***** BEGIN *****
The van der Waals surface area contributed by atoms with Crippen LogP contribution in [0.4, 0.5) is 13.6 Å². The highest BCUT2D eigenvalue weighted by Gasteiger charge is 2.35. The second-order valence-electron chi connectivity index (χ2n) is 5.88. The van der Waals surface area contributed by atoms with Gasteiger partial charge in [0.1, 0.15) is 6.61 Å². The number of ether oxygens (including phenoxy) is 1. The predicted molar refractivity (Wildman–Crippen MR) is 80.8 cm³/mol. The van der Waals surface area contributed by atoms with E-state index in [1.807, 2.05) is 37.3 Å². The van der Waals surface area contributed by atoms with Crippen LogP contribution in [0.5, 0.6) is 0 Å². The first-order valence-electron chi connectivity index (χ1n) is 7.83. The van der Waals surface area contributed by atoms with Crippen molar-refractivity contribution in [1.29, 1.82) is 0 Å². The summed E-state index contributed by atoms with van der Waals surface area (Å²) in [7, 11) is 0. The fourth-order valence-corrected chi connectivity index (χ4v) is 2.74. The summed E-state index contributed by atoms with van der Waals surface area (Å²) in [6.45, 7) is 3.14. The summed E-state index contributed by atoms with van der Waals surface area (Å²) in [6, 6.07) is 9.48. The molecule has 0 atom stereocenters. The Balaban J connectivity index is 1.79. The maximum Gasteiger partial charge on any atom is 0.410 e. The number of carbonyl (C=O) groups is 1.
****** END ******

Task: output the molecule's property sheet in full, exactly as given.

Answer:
The van der Waals surface area contributed by atoms with Crippen LogP contribution in [0.4, 0.5) is 13.6 Å². The highest BCUT2D eigenvalue weighted by Gasteiger charge is 2.35. The second-order valence-electron chi connectivity index (χ2n) is 5.88. The van der Waals surface area contributed by atoms with Gasteiger partial charge in [0.1, 0.15) is 6.61 Å². The number of ether oxygens (including phenoxy) is 1. The predicted molar refractivity (Wildman–Crippen MR) is 80.8 cm³/mol. The van der Waals surface area contributed by atoms with E-state index in [1.807, 2.05) is 37.3 Å². The van der Waals surface area contributed by atoms with Crippen LogP contribution in [0.5, 0.6) is 0 Å². The first-order valence-electron chi connectivity index (χ1n) is 7.83. The van der Waals surface area contributed by atoms with Crippen molar-refractivity contribution in [1.29, 1.82) is 0 Å². The summed E-state index contributed by atoms with van der Waals surface area (Å²) in [7, 11) is 0. The fourth-order valence-corrected chi connectivity index (χ4v) is 2.74. The summed E-state index contributed by atoms with van der Waals surface area (Å²) in [6.45, 7) is 3.14. The summed E-state index contributed by atoms with van der Waals surface area (Å²) in [6, 6.07) is 9.48. The molecule has 0 atom stereocenters. The Balaban J connectivity index is 1.79. The maximum Gasteiger partial charge on any atom is 0.410 e. The number of carbonyl (C=O) groups is 1.